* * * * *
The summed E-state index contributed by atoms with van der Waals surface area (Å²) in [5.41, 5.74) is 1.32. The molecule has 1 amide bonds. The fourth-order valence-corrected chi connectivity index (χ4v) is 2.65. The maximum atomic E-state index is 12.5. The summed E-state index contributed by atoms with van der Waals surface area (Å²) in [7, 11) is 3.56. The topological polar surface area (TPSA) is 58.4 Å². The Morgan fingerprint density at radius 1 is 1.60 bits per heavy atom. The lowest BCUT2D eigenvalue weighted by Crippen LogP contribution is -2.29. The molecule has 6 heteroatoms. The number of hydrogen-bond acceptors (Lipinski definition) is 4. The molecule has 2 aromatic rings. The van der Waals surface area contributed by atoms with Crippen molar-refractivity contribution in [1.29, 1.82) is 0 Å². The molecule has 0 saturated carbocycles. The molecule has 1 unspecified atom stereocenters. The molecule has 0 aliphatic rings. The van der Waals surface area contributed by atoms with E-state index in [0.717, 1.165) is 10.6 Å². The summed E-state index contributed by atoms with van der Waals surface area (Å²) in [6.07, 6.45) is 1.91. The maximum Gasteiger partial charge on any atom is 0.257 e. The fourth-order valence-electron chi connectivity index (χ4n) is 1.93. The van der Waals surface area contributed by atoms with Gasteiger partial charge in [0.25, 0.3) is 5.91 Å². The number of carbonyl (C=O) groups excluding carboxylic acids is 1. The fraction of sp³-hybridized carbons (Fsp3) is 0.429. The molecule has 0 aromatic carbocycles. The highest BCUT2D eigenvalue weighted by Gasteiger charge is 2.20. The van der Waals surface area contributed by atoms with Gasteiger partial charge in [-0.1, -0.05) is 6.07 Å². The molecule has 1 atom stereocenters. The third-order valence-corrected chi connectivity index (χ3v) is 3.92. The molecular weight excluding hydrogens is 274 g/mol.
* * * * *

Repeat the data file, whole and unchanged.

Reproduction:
The summed E-state index contributed by atoms with van der Waals surface area (Å²) in [5.41, 5.74) is 1.32. The molecule has 1 amide bonds. The fourth-order valence-corrected chi connectivity index (χ4v) is 2.65. The maximum atomic E-state index is 12.5. The summed E-state index contributed by atoms with van der Waals surface area (Å²) in [7, 11) is 3.56. The topological polar surface area (TPSA) is 58.4 Å². The Morgan fingerprint density at radius 1 is 1.60 bits per heavy atom. The lowest BCUT2D eigenvalue weighted by Crippen LogP contribution is -2.29. The molecule has 6 heteroatoms. The number of hydrogen-bond acceptors (Lipinski definition) is 4. The molecule has 2 aromatic rings. The van der Waals surface area contributed by atoms with Crippen molar-refractivity contribution in [1.29, 1.82) is 0 Å². The molecule has 0 saturated carbocycles. The molecule has 1 unspecified atom stereocenters. The molecule has 0 aliphatic rings. The van der Waals surface area contributed by atoms with E-state index in [0.717, 1.165) is 10.6 Å². The summed E-state index contributed by atoms with van der Waals surface area (Å²) in [6.07, 6.45) is 1.91. The maximum Gasteiger partial charge on any atom is 0.257 e. The fourth-order valence-electron chi connectivity index (χ4n) is 1.93. The van der Waals surface area contributed by atoms with Gasteiger partial charge in [0.25, 0.3) is 5.91 Å². The number of carbonyl (C=O) groups excluding carboxylic acids is 1. The fraction of sp³-hybridized carbons (Fsp3) is 0.429. The molecule has 0 aromatic carbocycles. The highest BCUT2D eigenvalue weighted by Gasteiger charge is 2.20. The van der Waals surface area contributed by atoms with Gasteiger partial charge in [-0.1, -0.05) is 6.07 Å². The molecule has 1 atom stereocenters. The third-order valence-corrected chi connectivity index (χ3v) is 3.92. The molecular weight excluding hydrogens is 274 g/mol.